Beyond Age, Race & Income: Sociodemographic Factors to Track During COVID-19
by Elana Kieffer. This article originally appeared on the NCOA blog.
New York City has been the American city hit hardest by the COVID-19 pandemic. Not all New Yorkers are equally at risk; age has been a serious risk factor, and nearly 75% of New Yorkers who have died from COVID-19 were 65 and over. Race and class also influence infection and mortality rates: Black and Latino city residents have died from COVID-19 at twice the rate of White or Asian New Yorkers, and the ZIP codes in the bottom 25% of average incomes represent 36% of all cases of the disease, while the wealthiest 25% account for under 10%.
Nearly half of the 1.2 million adults 65 and over in NYC are Black or Latino, and more than one-third of older New Yorkers have an annual household income of less than $50,000. This means that older New Yorkers are particularly vulnerable to the virus, and for most of them, the safest solution is to stay home. Yet this mandate brings its own set of challenges for many subpopulations:
- According to IMAGE:NYC, the Interactive Map of Aging developed by The New York Academy of Medicine, nearly 50% of older New Yorkers live alone, and 42% do not have broadband internet access. Severe social isolation can lead to functional limitations and a higher risk of mortality. Yet they face increased risk of infection when they need to leave their homes to buy essential items.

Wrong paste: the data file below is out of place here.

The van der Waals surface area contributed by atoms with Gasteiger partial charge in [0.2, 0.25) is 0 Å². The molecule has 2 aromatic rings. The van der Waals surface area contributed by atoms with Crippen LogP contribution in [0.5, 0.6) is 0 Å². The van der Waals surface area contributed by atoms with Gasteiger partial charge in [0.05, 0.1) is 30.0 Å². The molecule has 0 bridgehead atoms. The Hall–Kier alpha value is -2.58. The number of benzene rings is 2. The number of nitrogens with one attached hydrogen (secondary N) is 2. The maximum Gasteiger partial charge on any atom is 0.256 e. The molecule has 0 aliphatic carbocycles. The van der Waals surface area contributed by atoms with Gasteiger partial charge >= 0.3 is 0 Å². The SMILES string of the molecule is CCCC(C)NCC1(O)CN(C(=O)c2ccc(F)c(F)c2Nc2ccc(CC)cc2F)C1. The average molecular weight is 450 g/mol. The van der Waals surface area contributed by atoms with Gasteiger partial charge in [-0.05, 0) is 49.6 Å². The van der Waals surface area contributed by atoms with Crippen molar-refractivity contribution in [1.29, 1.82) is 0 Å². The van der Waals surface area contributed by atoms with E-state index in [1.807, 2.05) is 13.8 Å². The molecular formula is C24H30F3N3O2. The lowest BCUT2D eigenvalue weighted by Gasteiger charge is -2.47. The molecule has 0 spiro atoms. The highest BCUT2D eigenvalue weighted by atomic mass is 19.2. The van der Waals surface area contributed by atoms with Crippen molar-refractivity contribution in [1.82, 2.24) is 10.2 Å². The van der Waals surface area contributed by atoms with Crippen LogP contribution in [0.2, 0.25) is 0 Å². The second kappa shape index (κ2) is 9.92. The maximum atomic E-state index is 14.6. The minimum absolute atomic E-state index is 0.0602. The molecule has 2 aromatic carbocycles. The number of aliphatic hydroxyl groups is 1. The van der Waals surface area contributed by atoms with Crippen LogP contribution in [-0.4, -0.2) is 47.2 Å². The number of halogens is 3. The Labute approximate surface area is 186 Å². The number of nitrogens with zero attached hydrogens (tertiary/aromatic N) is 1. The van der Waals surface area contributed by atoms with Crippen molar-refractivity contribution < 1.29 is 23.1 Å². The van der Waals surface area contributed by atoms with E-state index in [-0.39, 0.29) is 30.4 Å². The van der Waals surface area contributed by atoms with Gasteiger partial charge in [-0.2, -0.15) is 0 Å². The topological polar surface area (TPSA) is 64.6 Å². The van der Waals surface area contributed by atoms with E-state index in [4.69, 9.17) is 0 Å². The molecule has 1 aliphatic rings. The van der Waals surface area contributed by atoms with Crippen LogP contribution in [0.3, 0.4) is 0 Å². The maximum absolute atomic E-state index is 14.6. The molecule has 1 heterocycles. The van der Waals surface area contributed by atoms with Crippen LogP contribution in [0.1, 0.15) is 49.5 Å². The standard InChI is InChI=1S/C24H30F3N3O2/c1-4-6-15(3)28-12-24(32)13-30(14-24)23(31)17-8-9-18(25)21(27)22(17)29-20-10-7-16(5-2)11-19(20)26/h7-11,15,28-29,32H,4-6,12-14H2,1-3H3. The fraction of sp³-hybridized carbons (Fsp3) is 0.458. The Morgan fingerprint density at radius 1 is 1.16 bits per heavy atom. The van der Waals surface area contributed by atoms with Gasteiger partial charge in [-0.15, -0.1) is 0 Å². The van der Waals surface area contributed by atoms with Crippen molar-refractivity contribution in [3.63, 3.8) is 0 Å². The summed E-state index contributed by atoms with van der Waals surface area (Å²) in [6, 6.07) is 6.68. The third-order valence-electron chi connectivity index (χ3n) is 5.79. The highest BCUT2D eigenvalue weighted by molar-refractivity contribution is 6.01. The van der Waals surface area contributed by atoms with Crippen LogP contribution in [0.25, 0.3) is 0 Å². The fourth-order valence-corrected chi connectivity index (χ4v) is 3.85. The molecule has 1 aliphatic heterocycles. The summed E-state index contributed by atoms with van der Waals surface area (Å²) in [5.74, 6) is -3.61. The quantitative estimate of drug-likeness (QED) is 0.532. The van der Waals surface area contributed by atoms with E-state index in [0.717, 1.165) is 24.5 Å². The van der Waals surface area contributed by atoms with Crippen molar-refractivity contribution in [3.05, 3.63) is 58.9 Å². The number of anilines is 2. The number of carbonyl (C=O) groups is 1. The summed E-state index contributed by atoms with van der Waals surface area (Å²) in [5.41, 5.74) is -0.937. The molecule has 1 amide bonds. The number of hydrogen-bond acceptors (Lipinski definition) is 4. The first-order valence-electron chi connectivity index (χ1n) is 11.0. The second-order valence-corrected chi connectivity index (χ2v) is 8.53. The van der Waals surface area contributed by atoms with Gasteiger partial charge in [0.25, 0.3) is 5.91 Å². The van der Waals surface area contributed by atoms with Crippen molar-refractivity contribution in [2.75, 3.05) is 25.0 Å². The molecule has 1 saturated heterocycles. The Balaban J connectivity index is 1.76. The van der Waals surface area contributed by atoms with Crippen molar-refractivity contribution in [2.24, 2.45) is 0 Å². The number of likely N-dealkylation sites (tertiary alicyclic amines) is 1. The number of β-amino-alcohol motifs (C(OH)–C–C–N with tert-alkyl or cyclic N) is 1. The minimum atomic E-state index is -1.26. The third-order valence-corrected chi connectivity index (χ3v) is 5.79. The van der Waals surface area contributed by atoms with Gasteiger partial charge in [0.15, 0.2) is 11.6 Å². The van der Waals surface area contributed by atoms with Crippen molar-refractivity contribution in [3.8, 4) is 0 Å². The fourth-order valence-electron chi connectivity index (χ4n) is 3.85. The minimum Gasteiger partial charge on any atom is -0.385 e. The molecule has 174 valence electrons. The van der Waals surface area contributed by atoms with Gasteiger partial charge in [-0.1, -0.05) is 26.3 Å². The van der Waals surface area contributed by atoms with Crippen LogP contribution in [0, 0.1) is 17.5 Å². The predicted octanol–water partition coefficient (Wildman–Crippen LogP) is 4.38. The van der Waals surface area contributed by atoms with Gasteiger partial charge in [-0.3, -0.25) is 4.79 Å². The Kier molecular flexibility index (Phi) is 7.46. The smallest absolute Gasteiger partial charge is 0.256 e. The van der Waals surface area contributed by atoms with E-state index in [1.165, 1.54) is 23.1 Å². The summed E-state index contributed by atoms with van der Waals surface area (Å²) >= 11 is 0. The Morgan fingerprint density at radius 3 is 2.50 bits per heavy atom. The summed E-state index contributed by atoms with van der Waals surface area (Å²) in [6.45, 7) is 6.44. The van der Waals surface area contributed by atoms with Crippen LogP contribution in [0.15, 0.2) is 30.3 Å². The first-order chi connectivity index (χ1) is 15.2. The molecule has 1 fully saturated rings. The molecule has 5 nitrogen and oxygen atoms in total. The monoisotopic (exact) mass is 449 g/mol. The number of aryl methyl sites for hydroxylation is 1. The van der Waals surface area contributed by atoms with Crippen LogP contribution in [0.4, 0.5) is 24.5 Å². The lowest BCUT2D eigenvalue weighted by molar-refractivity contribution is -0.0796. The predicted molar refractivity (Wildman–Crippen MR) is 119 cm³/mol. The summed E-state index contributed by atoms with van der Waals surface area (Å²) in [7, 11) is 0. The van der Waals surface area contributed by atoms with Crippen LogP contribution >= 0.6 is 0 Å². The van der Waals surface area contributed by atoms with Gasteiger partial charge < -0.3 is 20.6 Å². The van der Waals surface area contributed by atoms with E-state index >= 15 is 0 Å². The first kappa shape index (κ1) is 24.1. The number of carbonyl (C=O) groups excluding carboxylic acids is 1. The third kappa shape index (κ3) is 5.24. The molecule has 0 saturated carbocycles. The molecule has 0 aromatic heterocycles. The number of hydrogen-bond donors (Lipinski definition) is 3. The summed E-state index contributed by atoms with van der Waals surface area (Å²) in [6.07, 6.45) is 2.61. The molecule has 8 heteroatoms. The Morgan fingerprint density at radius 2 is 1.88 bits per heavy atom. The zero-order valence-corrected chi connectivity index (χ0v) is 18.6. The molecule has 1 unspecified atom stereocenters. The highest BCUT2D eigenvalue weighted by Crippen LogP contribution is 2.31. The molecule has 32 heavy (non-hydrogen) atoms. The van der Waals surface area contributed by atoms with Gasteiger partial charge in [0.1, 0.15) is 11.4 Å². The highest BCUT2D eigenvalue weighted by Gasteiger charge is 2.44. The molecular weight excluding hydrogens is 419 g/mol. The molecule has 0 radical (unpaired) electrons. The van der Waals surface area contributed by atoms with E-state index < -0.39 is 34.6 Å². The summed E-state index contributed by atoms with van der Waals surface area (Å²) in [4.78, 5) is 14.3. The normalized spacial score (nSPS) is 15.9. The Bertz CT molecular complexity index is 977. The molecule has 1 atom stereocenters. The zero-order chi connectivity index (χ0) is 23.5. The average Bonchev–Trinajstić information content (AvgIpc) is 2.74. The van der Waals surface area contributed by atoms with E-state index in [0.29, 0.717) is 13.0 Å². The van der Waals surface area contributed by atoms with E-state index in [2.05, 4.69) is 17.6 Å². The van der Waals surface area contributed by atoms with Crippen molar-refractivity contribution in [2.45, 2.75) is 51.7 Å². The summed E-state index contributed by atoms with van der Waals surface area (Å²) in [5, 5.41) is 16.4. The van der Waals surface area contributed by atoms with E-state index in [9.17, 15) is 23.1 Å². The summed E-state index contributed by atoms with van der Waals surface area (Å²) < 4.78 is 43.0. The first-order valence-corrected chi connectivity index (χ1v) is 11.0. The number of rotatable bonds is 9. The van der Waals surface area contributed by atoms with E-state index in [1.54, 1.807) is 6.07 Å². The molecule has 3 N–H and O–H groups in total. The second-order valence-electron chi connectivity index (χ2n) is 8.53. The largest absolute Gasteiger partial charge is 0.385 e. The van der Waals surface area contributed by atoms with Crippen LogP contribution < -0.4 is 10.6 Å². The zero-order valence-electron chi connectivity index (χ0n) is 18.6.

- Many older immigrant adults, including the 33% of older New Yorkers who speak English “less than very well,” often struggle to access critical public health information in their native languages.
- Over 60,000 grandparents in NYC live with their grandchildren, and almost one-quarter of these households do not have a parent present. These older adults face the added challenges of providing round-the-clock care to children, supervising their homeschooling, and monitoring their physical distancing from others.
The 2020 Census is currently collecting data on every American that will inform federal funding, community planning, and legislative representation for the next ten years. Similarly, we must ensure that we collect and utilize a wide range of data on our clients, including household composition and internet access, to inform a comprehensive outreach and resource allocation strategy during this crisis. Otherwise, inequality among older adults will continue to grow long after the pandemic has subsided.
Elana Kieffer is the Program Officer for Healthy Aging at The New York Academy of Medicine. She has nearly 15 years of experience working in a wide range of older adult services, with a focus on project management, program development, and sales and marketing. Elana has an MBA in nonprofit management with a concentration in aging services from the Heller School at Brandeis University.
The opinions expressed in this article are those of the author and do not necessarily reflect those of the Diverse Elders Coalition.